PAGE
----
There are valid questions around the continued viability of the use of many proprietary data sets for licensing and royalty distribution purposes. Not all data sets are created equal, particularly those that are accumulated via a long chain of transactions, which take the data further and further away from the source of the information – that is, the rights-owner.
Data moves quickly; some datasets will have the correct data connection at one point in time and the wrong data connection in the future. So, while the Global Repertoire Database (GRD) initiative failed, there remains a need for an authoritative source, not only of copyright data, but also of the links between such data and the sound recordings based upon it.
The need for an alternative to the GRD has been addressed in part by PRS for Music’s partnership with GEMA in Germany and STIM in Sweden and the creation of ICE. This hub is a central resource which will scale as further societies and organisations join. However, PRS for Music is developing other models that will complement ICE and other hubs around the world and work with them.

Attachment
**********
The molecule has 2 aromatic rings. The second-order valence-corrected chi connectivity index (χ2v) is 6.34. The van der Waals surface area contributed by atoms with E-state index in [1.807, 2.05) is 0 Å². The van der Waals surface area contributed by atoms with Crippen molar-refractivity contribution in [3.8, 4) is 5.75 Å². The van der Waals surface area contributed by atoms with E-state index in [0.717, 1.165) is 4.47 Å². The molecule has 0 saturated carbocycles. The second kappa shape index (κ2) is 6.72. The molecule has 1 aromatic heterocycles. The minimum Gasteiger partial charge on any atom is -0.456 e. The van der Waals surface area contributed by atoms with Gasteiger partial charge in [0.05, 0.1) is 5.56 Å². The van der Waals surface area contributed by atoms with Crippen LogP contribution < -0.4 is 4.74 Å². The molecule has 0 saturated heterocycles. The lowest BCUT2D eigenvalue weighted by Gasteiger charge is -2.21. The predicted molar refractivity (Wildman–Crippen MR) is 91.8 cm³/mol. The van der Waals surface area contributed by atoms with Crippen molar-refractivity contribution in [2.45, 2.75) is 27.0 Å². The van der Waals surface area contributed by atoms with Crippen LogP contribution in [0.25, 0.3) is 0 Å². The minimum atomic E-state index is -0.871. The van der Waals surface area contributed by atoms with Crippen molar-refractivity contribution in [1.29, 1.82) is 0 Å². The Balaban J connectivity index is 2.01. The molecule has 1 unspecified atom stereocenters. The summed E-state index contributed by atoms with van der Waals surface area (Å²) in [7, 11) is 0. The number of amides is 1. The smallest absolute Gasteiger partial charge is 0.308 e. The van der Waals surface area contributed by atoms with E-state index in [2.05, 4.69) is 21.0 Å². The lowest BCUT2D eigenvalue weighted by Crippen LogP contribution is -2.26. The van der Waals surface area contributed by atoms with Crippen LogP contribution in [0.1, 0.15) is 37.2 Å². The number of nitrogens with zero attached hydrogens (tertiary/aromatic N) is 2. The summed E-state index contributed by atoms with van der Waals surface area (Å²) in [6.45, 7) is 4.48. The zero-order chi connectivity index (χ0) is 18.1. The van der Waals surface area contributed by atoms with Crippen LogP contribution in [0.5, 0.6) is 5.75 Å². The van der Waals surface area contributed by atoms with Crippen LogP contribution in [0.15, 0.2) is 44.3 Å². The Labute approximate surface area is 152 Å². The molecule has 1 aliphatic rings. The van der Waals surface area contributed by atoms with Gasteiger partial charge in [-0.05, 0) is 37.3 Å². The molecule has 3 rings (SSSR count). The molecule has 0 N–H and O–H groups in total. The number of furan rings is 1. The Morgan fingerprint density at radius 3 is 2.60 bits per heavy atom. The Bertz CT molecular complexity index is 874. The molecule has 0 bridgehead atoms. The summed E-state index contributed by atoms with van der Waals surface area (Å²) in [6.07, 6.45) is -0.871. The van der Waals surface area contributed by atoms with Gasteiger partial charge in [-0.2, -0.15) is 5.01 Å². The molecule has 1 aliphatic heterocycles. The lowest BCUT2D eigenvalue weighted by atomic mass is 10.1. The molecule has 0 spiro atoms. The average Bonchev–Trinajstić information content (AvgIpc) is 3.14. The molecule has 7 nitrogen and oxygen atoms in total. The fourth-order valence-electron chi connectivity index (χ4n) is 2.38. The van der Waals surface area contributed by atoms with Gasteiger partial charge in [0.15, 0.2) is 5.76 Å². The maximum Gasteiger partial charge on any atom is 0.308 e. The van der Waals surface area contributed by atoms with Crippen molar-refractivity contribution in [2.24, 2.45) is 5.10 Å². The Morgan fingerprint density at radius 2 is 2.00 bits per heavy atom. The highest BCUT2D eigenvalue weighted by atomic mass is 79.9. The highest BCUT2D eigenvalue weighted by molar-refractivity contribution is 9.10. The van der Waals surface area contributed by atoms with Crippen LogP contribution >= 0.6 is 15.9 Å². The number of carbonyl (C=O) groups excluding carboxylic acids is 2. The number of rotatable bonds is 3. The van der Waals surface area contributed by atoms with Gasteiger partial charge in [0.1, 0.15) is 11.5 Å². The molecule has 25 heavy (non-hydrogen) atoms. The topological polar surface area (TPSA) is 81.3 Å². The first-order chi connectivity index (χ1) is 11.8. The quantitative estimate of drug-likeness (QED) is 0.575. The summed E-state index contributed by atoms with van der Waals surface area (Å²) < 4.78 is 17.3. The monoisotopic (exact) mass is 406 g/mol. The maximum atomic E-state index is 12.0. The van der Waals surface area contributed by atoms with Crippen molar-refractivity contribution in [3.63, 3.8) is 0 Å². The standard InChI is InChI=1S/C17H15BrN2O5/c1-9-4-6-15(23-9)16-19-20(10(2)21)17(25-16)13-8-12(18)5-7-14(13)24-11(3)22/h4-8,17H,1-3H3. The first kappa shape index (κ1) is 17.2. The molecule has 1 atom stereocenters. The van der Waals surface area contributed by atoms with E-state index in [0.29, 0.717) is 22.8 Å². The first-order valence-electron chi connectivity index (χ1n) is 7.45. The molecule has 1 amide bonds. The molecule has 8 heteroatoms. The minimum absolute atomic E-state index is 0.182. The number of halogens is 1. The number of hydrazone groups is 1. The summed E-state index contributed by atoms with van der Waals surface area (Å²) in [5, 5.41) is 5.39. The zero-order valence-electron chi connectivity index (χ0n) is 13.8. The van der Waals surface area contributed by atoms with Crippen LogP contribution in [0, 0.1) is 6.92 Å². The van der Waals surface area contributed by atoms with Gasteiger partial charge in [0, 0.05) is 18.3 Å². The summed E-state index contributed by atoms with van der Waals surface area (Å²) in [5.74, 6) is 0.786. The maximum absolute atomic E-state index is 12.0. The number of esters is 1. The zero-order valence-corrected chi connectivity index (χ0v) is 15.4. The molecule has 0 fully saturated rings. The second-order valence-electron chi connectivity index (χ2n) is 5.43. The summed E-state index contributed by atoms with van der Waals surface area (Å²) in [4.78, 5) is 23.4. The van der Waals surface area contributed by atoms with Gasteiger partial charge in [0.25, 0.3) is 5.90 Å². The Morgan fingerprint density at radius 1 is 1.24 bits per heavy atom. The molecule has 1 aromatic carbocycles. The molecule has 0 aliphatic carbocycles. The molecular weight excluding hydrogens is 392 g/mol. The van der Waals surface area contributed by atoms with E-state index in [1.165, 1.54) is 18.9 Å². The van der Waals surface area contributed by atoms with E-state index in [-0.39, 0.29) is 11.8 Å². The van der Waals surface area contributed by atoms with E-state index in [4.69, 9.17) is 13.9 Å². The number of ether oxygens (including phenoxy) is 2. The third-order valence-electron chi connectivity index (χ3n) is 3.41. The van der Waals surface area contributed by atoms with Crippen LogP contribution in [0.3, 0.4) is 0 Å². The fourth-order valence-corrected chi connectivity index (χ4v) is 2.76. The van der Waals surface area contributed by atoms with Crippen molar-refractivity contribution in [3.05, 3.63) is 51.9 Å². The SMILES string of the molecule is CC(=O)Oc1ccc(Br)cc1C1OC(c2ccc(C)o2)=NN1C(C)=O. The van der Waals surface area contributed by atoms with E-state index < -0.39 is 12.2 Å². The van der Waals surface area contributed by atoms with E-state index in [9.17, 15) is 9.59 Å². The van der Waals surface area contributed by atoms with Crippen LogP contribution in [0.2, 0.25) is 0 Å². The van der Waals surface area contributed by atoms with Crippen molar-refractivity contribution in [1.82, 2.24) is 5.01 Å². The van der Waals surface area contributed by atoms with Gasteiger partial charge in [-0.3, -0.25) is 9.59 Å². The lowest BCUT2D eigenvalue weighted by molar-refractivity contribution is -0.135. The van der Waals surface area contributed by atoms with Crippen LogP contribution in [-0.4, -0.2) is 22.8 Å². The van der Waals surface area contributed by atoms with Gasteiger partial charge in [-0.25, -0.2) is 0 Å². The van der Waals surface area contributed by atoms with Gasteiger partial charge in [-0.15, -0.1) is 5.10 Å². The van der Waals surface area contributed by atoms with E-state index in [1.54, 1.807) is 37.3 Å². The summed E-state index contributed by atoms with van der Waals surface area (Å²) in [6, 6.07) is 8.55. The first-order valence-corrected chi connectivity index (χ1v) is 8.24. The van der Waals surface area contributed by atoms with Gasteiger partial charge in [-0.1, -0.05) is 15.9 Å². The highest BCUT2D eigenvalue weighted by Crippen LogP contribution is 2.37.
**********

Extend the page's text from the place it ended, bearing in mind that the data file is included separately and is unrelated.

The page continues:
PRS for Music has developed a series of data linking initiatives in partnership with other CMOs to bring data sets together. PPL is the organisation that represents artists and the rightsowners of recorded music and licenses recorded music played in public.
We have collaborated and produced a successful proof of concept, linking the data sets of both PRS for Music and PPL and creating a prototype search tool to improve identification of sound recordings and musical works and the links between them.
We are also working with SACEM, the Society of Authors, Composers and Publishers of Music based in France; ASCAP, the American Society for Composers, Authors and Publishers; and the technology provider IBM to make use of a blockchain technology called Hyperledger.